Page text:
Still Reading

Still Reading

Why_readWhy read? In reading circles it seems to be a subject of debate. University of Virginia Professor Mark Edmunson has written a book of the same title, which was published in September. In August, I posted excerpts from the book printed in an essay by Prof. Edmunson in the New York Times magazine. Another portion from the book appears on the Web site of Poets & Writers. The subject of this portion: the nature of education today as “all entertainment, all the time.”

“More and more, we Americans like to watch (and not to do),” writes Edmunson. “In fact watching is our ultimate addiction. My students were the progeny of two hundred available cable channels and omnipresent Blockbuster outlets. They grew up with their noses pressed against the window of that second spectral world that spins parallel to our own, the World Wide Web. There they met life at second or third hand, peering eagerly, taking in the passing show, but staying remote, apparently untouched by it. So conditioned, they found it almost natural to come at the rest of life with a sense of aristocratic expectation: “What have you to show me that I haven’t yet seen?””

Edmunson continues about the current media culture: “Early on, I had been a reader of Marshall McLuhan, and I was reminded of his hypothesis that the media on which we as a culture have become dependent are themselves cool. TV, which seemed on the point of demise, so absurd had it become to the culture of the late sixties, rules again. To disdain TV now is bad form; it signifies that you take yourself far too seriously. TV is a tranquilizing medium, a soporific, inducing in its devotees a light narcosis. It reduces anxiety, steadies and quiets the nerves. But also deadens. Like every narcotic, it will be consumed in certain doses, produce something like a hangover, the habitual watchers’ irritable languor that persists after the TV is off. It’s been said that the illusion of knowing and control that heroin engenders isn’t entirely unlike the TV consumer’s habitual smug-torpor, and that seems about right.

“Those who appeal most on TV over the long haul are low-key and nonassertive. Enthusiasm quickly looks absurd. The form of character that’s most ingratiating on the tube, that’s most in tune with the medium itself, is laid-back, tranquil, self-contained, and self-assured. The news anchor, the talk-show host, the announcer, the late-night favorite—all are prone to display a sure sense of human nature, avoidance of illusion, reliance on timing and strategy rather than on aggressiveness or inspiration. With such figures, the viewer is invited to identify. On what’s called reality TV, on game shows, quiz shows, inane contests, we see people behaving absurdly, outraging the cool medium with their firework personalities. Against such excess the audience defines itself as wordly, laid-back, and wise.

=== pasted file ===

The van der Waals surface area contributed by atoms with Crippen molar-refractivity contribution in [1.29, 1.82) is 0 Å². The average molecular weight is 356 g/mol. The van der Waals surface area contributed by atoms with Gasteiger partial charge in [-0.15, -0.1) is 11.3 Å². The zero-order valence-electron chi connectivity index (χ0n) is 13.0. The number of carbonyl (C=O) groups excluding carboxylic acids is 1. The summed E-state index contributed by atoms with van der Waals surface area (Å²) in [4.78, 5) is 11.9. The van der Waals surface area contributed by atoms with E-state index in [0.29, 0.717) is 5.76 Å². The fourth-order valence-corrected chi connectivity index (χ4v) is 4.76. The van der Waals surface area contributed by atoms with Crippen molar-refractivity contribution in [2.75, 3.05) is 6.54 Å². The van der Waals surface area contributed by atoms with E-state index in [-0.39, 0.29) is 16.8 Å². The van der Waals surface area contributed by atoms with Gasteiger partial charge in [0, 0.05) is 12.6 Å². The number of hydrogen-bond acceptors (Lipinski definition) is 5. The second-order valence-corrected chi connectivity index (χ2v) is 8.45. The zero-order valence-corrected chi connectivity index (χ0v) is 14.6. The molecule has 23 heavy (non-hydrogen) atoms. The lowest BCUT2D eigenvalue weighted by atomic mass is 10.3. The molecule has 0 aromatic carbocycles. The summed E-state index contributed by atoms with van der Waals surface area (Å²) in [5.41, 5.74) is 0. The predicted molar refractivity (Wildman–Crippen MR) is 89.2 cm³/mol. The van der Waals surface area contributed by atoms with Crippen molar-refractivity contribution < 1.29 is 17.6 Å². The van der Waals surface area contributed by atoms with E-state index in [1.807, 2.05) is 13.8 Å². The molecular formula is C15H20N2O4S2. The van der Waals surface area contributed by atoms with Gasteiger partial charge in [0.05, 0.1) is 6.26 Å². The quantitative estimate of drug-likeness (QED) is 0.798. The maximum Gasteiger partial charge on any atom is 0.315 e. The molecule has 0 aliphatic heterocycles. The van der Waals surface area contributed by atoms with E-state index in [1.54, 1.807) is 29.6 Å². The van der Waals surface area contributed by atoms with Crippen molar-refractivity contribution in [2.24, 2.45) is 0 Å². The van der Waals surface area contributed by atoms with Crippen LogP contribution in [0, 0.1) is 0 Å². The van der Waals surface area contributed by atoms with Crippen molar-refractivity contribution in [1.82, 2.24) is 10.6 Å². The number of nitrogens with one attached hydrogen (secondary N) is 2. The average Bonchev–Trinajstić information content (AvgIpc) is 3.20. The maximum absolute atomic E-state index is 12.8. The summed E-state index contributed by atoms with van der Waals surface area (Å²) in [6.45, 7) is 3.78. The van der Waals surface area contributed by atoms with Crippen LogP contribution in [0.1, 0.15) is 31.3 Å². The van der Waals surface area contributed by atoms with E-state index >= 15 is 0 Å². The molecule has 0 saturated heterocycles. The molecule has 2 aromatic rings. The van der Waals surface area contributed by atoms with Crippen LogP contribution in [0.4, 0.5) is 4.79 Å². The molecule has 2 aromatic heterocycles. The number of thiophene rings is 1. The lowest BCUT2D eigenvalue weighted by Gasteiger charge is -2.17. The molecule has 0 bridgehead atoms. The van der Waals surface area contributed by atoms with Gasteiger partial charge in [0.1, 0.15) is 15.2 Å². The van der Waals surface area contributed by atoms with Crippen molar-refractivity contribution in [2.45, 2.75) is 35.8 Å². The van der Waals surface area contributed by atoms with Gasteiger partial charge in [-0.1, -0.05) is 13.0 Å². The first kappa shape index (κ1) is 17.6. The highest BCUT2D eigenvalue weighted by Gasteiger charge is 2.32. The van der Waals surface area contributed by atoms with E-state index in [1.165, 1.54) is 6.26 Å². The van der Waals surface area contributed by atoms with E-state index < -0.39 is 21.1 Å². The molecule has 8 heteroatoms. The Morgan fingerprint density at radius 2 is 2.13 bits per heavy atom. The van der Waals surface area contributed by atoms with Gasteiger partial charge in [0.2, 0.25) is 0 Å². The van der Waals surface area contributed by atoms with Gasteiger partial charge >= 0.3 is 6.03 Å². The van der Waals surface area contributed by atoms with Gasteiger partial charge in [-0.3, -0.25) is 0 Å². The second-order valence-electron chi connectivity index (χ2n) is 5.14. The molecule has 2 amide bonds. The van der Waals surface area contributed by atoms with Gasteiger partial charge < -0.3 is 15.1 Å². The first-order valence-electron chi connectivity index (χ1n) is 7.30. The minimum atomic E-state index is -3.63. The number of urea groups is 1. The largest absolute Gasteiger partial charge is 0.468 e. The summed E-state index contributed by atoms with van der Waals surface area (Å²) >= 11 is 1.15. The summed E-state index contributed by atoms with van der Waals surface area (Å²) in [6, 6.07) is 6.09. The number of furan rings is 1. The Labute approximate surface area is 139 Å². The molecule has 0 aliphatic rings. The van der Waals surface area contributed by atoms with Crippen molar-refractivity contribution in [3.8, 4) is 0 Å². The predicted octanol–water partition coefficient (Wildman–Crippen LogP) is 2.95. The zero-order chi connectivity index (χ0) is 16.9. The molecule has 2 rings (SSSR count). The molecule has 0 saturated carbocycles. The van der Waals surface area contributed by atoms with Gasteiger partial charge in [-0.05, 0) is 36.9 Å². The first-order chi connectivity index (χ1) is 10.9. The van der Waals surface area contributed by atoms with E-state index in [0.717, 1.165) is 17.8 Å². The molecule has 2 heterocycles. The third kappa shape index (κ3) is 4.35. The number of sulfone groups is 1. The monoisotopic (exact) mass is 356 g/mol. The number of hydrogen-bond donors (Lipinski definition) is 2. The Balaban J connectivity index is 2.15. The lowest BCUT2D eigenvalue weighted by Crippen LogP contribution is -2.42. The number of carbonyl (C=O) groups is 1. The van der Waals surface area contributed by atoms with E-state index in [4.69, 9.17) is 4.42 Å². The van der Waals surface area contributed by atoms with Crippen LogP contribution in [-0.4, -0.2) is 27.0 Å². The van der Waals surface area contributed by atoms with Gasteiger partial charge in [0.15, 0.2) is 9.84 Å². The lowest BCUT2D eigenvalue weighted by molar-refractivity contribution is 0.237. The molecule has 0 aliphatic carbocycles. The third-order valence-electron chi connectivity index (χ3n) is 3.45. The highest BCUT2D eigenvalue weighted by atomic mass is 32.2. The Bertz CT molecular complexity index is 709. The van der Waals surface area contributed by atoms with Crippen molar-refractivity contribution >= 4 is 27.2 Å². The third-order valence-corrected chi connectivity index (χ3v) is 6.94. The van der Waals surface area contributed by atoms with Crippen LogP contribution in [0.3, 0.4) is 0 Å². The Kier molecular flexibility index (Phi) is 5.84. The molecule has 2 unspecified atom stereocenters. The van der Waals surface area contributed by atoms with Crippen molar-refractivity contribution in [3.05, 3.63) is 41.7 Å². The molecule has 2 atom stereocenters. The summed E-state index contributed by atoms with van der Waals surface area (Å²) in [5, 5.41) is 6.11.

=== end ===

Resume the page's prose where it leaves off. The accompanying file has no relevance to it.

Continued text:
“Is there also a financial side to the culture of cool? I believed that I saw as much. A cool youth culture is a marketing bonanza for producers of right products, who do all they can to enlarge that culture and keep it humming. The Internet, TV, and magazines teem with what I came to think of as persona ads, ads for Nikes and Reeboks, and Jeeps and Blazers that don’t so much endorse the powers of the product per se as show you what sort of person you’ll inevitably become once you’ve acquired it. The Jeep ad that featured hip outdoorsy kids flinging a Frisbee from mountain top to mountaintop wasn’t so much about what Jeeps can do as it was about the kind of people who own them: vast, beautiful creatures, with godlike prowess and childlike tastes. Buy a Jeep and be one with them. The ad by itself is of little consequence, but expand its message exponentially and you have the central thrust of postmillennial consumer culture: buy in order to be. Watch (coolly) so as to learn how to be worthy of being watched (while being cool).”

And so, argues Edmunson, such a culture affects campus life as well. I remember as much years ago, when I felt defensive in justifying my college major (English) at parties. As far as introductions go, a college major wasn’t the answer to the question ‘who are you?’ Instead, you could see it in your fellow students’ faces: What are you going to do with that?

“In the current university environment, I saw, there was only one form of knowledge that was generally acceptable. And that was knowledge that allowed you to keep your cool,” he writes. “It was fine to major in economics or political science or sociology, for there you could acquire ways of knowing that didn’t compel you to reveal and risk yourself. There you could stay detached. And—what was at least as important—you could acquire skills that would stand you in good financial stead later in life. You could use your educations to make yourself rich. All of the disciples that did not traduce the canons of cool were thriving. It sometimes seemed that everyone of my first-year advisees wanted to major in economics, even when they had no independent interest in the subject. They’d never read an economics book, had no attraction to the business pages of the Times. They wanted economics because word had it that econ was the major that made you look best to Wall Street and the investment banks. “We like economics majors,” an investment banking recruiter reportedly said, “because they’re people who’re willing to sacrifice their educations to the interest of their careers.”